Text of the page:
‘Right to Know Act’ faces lawsuit from rights groups

A recent North Carolina law—the Women’s Right to Know Act—now faces a lawsuit challenging its legality.

The law is scheduled to take effect Oct. 26 and will require that women seeking an abortion attend a special counseling session, be shown an ultrasound of the fetus, and wait 24 hours before undergoing the procedure. The American Civil Liberties Union of North Carolina Legal Foundation, Planned Parenthood of Central North Carolina and the Center for Reproductive Rights filed a lawsuit Sept. 29 on the grounds that the legislation violates constitutional rights and medical ethics. The hearing has been scheduled for Oct. 17 at the federal courthouse in Greensboro, and prosecutors have requested a temporary restraining order of the abortion law until the case is decided, said Katy Parker, legal director of the North Carolina chapter of ACLU.

“The theory is that the law compels speech,” Parker said. “ It’s compelling the doctor to speak in a way that goes beyond informed consent, and it’s compelling the woman to use her body as a billboard for the state’s ideological message. Essentially, it’s a government intrusion into one of the most private relationships.”

State representatives Patricia McElraft, R-Cateret, Jones, and Ruth Samuelson, R-Mecklenburg, introduced the bill in early April, and it was approved by the House appropriations committee May 19. The law passed the state House 71-48 June 8. Although Gov. Bev Perdue vetoed the law in July, the veto was overridden by the state Senate.

As of Wednesday night, McElraft and Samuelson were not available to comment.

Previously, women seeking abortions in North Carolina were required to undergo an ultrasound and pap smear as well as be exposed to abortion alternatives, medical facts and legal information, said Alison Kiser, field manager at Planned Parenthood of Central North Carolina.

According to the bill, doctors are now required to expose all patients to the real-time view of the unborn child and “the opportunity to hear the fetal heart tone” prior to the abortion “in order for the woman to make an informed decision.” The only exceptions are in the case of a medical emergency in which an abortion is necessary to avert death or irreversible bodily impairment.

Kiser said she believes that the new law does not offer enough discretion.

“Even if the abortion is out of incest or other tragic cases, there are no exceptions” Kiser said. “It is an egregious and unrestricted law that entails much more than a simple counseling session.”

The intention of the law, however, is not to be insensitive but rather to provide all women equal access to necessary information, said Barbara Holt, president of North Carolina Right to Life, a pro-life organization.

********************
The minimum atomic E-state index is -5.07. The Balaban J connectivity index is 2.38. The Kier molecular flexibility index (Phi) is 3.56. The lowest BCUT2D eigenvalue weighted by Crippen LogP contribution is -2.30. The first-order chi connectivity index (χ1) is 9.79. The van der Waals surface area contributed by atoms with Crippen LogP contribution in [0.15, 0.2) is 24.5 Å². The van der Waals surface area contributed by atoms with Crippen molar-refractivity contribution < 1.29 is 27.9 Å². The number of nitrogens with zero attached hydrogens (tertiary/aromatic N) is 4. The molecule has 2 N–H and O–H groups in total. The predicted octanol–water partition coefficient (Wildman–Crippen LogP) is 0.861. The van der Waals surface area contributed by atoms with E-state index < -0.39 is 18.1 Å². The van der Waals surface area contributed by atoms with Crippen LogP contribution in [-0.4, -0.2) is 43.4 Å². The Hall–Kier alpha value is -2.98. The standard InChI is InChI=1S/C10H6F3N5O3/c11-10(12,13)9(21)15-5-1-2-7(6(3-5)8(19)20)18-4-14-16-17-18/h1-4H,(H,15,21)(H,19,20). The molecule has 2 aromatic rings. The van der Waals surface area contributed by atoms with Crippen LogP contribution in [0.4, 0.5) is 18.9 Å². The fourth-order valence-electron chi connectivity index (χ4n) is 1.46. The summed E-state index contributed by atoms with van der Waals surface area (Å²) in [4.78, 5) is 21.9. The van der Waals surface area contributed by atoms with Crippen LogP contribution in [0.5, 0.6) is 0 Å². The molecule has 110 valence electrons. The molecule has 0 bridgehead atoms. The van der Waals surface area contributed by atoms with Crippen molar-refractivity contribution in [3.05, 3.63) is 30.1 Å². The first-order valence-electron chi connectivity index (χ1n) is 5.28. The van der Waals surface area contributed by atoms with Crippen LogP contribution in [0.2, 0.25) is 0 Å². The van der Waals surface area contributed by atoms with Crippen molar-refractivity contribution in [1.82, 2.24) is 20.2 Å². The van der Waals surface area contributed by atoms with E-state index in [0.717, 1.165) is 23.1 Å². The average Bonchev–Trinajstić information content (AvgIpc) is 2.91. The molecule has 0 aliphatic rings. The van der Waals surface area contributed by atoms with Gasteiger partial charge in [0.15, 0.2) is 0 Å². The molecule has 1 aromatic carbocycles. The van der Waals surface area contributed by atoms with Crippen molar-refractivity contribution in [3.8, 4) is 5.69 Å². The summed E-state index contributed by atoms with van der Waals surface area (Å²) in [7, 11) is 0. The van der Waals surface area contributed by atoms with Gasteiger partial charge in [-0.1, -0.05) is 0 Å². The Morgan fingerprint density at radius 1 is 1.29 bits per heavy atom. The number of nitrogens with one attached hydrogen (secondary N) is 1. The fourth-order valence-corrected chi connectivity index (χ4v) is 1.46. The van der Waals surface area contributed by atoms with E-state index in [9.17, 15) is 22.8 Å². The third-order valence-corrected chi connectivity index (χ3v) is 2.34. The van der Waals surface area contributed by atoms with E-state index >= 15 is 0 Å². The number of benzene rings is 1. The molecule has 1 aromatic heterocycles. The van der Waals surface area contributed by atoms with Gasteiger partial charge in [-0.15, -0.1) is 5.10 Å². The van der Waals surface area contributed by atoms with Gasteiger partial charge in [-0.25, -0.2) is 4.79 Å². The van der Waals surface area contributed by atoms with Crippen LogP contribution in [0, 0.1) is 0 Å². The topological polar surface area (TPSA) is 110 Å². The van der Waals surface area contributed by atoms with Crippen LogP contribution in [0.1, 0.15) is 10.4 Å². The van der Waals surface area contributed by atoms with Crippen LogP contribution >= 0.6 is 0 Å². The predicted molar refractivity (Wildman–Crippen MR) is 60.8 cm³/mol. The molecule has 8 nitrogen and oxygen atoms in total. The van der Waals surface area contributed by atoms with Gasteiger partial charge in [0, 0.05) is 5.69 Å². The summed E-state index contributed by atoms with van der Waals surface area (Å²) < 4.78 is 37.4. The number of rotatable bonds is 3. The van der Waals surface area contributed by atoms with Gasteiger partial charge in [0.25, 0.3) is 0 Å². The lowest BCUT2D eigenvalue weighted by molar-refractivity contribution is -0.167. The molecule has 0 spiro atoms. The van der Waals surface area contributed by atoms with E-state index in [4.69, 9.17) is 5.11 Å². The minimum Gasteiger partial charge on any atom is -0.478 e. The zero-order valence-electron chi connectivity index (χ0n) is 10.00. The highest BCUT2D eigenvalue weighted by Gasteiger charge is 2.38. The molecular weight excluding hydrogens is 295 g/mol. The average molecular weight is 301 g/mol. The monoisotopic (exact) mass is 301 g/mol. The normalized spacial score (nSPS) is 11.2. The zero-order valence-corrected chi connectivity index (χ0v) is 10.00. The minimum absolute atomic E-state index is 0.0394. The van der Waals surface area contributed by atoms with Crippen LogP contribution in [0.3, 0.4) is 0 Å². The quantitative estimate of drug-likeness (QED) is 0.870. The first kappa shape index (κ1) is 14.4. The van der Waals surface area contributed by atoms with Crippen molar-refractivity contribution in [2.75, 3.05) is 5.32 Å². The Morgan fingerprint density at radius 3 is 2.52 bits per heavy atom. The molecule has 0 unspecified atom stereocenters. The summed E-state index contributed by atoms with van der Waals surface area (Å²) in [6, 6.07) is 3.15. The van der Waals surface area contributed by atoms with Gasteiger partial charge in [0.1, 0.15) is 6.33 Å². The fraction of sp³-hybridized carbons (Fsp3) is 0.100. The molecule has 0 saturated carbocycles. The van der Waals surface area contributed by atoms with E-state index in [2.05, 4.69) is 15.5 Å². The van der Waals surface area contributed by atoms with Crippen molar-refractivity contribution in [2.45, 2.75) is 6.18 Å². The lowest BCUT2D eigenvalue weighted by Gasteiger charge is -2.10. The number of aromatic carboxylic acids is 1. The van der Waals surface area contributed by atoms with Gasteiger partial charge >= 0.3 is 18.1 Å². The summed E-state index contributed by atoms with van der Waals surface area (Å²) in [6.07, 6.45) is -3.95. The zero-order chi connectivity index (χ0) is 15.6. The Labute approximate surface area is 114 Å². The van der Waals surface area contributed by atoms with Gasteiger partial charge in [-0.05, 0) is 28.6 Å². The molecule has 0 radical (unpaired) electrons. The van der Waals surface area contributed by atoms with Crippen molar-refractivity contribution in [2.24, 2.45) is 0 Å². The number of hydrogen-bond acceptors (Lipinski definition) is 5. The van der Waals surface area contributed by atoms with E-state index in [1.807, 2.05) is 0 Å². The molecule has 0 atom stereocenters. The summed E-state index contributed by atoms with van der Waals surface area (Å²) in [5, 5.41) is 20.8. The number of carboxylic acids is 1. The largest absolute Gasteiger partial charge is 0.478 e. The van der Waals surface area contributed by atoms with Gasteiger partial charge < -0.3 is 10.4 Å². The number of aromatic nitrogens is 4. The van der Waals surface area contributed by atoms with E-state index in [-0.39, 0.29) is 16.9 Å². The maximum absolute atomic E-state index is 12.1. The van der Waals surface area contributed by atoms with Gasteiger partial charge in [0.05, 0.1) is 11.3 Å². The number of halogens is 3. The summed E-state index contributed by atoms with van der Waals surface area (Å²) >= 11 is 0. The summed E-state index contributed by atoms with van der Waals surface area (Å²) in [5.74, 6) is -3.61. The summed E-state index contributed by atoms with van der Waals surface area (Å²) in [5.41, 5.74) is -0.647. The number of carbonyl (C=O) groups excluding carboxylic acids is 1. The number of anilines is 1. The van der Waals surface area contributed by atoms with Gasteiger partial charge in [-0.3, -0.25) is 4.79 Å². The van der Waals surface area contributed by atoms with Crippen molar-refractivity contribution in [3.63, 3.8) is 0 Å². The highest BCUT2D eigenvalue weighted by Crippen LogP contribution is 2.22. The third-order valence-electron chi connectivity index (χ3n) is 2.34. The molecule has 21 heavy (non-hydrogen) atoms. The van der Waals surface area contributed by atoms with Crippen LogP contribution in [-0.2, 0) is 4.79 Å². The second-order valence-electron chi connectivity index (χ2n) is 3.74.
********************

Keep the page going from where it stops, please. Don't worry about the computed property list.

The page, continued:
“A woman who has been raped deserves as many facts as the woman who has not been the victim of the rape,” Holt said. “She needs the information for all the same reasons.”

Proponents of the lawsuit argued that the procedure prior to the passage of this bill sufficiently ensured informed consent by women.

“Instead of providing informed consent as it relates to specific procedures, doctors must now provide descriptions of the fetus that may not be medically-applicable at all,” Kiser said. “This pertains to the idea that women don’t put a great deal of thought and deliberate consideration into the decision.”

Supporters of the bill said they believe the legislation will guarantee that each woman receives a more complete idea about the decision of whether or not to proceed with an abortion.

“The mother who is contemplating an abortion must understand the consequences,” Holt said. “It’s better for her to see the unborn child before the abortion than after the abortion when she can’t do anything about it.... We [currently] treat [mothers] as if they can’t handle facts.”

Although some believe exposing patients to this information may be harmful, Holt said she believes that the level of patient-doctor contact under the law is beneficial to women.

“Abortions are usually done in freestanding facilities where people don’t see the doctor until they’re on the table,” Holt said. “If anything, [the law] would establish a patient-doctor relationship.”

Students on campus sympathized with the notion that the law is an intrusion on constitutional rights.

“This is an intrusion on the freedom of speech and an intrusion on what the Supreme Court has said is a woman’s guaranteed right to access abortion,” said junior Elena Botella, co-president of Duke Democrats. “Imagine if every time you wanted to eat a hamburger or a hot dog, it would require counseling 24 hours in advance concerning the repercussions of eating meat. We would consider that interventionist or a violation of free speech.”

Botella said she disagreed with Holt’s statement that the law could be beneficial for patient-doctor relations.

“That justification is irrelevant—no one is doing this to facilitate more doctor-patient contact,” Botella said. “That doctor is reading from a script that is available online.”

Senior John Bria, a senior representative on the Duke College Republicans, said he does not see the harm in mandating that doctors provide medical information that he believes should be given anyway.

“I get that it will create an emotional response in some women, and I can see how it can be framed as shaming women out of [an] abortion,” Bria said. “But, I feel as if women should be made aware of what they’re sacrificing by giving up this child.”

Duke Women’s Center Director Ada Gregory was not available for comment.


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